WAC, and to Fred and Dorothy's first cousins in the service.)
Here's the second page of a letter to Fred from his "Pop" (my grandpa), Theodore Schwartz, written on November 9, 1944. Grandpa learned English after arriving in New York from Hungary as a teenager, and his spelling/punctuation weren't always perfect. He and my grandma ran a busy grocery store, which in wartime had the added burden of having to collect and sort ration coupons for many foods.
Instead of ending his letter to Fred by signing off with "love" as so many parents do today, he says something much more old fashioned: "With best wishes to you, I am your Pop" and adds: "Ma is included in this."
This letter reads:
Your 3 letters in a row at hand and been glad to hear that you, at last got what you wanted and also received the klippings [sic] describing in detail the work. It must be interesting, at least from the beginning. You will only have day work and nobody to rush you. There is not much news here. We are all well--just got a letter from Bobby F___ he is on the other side [meaning he's fighting in Europe]. Received a few letters from Dorothy, she is well, of course she does not get any steaks for every dinner but she is getting ours.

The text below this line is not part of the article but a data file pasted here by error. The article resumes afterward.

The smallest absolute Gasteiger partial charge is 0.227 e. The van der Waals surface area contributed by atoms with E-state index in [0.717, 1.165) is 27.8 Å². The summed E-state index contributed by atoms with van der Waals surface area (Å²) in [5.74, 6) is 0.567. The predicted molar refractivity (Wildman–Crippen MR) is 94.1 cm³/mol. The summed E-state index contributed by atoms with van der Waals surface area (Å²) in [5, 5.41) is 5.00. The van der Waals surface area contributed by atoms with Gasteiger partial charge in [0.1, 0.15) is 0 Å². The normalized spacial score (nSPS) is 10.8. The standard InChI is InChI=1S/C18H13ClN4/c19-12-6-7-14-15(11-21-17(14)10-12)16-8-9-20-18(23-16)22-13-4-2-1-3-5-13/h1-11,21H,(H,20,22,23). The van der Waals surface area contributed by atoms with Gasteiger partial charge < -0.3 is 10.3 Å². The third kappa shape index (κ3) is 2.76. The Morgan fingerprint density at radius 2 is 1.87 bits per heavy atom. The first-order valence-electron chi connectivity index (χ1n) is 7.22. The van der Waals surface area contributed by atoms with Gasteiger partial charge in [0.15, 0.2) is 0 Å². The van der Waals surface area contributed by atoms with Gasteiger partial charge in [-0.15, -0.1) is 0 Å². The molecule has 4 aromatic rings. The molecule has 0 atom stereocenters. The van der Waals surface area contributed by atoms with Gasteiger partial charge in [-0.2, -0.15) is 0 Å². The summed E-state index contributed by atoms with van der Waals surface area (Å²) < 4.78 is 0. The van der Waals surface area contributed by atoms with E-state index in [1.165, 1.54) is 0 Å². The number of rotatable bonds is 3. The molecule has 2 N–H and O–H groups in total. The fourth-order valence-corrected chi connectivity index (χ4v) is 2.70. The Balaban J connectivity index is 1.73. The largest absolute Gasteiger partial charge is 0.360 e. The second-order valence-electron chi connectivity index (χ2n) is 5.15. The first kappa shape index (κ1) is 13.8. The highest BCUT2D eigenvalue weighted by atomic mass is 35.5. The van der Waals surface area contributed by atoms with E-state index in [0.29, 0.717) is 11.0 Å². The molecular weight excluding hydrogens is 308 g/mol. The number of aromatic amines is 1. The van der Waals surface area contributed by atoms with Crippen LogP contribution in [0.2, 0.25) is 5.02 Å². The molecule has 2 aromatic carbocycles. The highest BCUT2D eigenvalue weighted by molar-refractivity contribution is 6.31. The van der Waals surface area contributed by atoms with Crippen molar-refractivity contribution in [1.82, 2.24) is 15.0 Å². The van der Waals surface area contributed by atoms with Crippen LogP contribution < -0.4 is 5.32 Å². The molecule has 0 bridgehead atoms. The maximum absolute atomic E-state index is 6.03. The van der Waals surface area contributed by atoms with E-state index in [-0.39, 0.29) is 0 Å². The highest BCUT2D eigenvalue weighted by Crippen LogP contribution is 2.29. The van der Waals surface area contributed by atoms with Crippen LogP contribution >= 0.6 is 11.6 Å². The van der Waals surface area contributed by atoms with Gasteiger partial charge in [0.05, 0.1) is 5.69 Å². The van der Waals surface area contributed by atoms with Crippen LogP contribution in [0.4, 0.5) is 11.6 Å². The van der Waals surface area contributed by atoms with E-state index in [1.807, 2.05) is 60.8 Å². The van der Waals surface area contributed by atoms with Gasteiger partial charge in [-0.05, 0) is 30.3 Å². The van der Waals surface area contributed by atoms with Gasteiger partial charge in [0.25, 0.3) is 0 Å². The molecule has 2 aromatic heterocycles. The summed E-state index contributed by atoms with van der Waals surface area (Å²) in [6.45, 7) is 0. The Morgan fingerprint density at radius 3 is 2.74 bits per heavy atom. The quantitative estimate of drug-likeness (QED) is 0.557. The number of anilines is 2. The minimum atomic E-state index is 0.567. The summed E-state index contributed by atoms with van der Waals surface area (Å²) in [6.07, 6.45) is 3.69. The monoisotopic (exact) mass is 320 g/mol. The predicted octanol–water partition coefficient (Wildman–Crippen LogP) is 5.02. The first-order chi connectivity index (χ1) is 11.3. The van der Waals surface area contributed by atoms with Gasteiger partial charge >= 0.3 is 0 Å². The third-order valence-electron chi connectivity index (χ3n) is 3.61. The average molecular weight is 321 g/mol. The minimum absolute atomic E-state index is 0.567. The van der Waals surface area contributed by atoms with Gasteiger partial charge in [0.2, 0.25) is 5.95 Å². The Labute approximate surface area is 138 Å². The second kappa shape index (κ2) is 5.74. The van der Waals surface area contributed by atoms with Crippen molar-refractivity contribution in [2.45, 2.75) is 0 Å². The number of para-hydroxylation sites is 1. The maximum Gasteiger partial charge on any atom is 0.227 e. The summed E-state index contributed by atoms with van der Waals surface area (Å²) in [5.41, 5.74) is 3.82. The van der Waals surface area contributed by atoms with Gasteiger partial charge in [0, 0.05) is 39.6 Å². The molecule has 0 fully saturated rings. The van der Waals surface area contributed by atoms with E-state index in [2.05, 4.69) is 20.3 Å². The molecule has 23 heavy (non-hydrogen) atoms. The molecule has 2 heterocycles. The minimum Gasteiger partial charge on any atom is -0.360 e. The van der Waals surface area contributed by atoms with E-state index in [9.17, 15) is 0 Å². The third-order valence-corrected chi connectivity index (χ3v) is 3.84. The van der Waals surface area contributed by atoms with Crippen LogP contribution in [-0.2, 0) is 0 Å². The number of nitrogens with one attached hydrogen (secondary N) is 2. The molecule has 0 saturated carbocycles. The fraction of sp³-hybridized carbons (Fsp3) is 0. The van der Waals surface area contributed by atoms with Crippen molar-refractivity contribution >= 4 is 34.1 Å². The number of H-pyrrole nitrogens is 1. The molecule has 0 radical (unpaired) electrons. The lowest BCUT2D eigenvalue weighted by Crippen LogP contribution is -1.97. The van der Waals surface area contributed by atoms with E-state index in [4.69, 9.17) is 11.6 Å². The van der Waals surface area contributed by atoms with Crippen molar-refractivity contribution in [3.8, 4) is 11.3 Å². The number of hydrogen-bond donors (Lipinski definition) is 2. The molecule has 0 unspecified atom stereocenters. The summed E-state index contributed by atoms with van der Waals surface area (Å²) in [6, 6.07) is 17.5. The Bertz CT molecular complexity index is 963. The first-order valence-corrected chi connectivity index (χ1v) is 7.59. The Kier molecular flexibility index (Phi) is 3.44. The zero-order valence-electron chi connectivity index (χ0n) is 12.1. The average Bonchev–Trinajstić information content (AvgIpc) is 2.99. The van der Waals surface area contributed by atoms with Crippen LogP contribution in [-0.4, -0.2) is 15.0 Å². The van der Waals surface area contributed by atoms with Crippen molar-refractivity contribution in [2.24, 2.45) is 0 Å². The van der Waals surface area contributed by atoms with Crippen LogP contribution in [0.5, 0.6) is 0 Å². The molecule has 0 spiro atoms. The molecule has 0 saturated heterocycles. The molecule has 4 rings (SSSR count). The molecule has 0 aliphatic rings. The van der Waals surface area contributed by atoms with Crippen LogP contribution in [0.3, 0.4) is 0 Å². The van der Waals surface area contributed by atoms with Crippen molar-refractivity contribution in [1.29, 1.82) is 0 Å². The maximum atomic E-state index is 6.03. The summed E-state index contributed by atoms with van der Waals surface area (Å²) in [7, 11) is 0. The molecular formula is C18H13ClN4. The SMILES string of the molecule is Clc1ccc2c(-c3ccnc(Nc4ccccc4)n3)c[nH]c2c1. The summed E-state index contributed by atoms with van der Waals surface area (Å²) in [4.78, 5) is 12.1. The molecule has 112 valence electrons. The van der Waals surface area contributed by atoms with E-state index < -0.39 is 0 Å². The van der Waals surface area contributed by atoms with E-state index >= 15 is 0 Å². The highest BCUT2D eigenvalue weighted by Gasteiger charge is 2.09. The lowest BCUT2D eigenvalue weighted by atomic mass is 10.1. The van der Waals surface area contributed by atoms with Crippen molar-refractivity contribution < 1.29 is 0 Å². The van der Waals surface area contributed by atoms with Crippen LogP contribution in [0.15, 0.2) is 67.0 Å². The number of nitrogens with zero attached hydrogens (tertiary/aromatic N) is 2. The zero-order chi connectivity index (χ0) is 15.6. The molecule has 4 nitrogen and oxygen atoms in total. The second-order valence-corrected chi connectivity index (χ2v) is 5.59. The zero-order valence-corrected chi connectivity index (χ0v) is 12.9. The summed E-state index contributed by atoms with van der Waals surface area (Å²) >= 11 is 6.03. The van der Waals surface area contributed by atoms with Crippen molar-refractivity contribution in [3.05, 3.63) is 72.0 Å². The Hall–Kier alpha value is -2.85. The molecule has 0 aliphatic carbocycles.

We had a nice [family] meeting at Ella's [Fred's uncle] Sunday. [Uncle] Albert's father-in-law, if you can remember him, celebrated his 50th wedding anniversary. I am slated for the next presidency in the family tree.*
With best wishes to you, I am your Pop
Ma is included in this.
*The Farkas Family Tree was created during the 1930s, with members being the descendants of Moritz Farkas and Lena Kunstler Farkas, along with their spouses and kids. Grandma Hermina Farkas Schwartz was the oldest daughter of Moritz and Lena, and Grandpa Theodore's marriage to her made him eligible to serve as president of the tree, as he boasts in the final sentence of his letter to Fred. One of the fun rituals at each tree meeting was singing a family song written by one of Fred's aunts. More on this tree in future posts!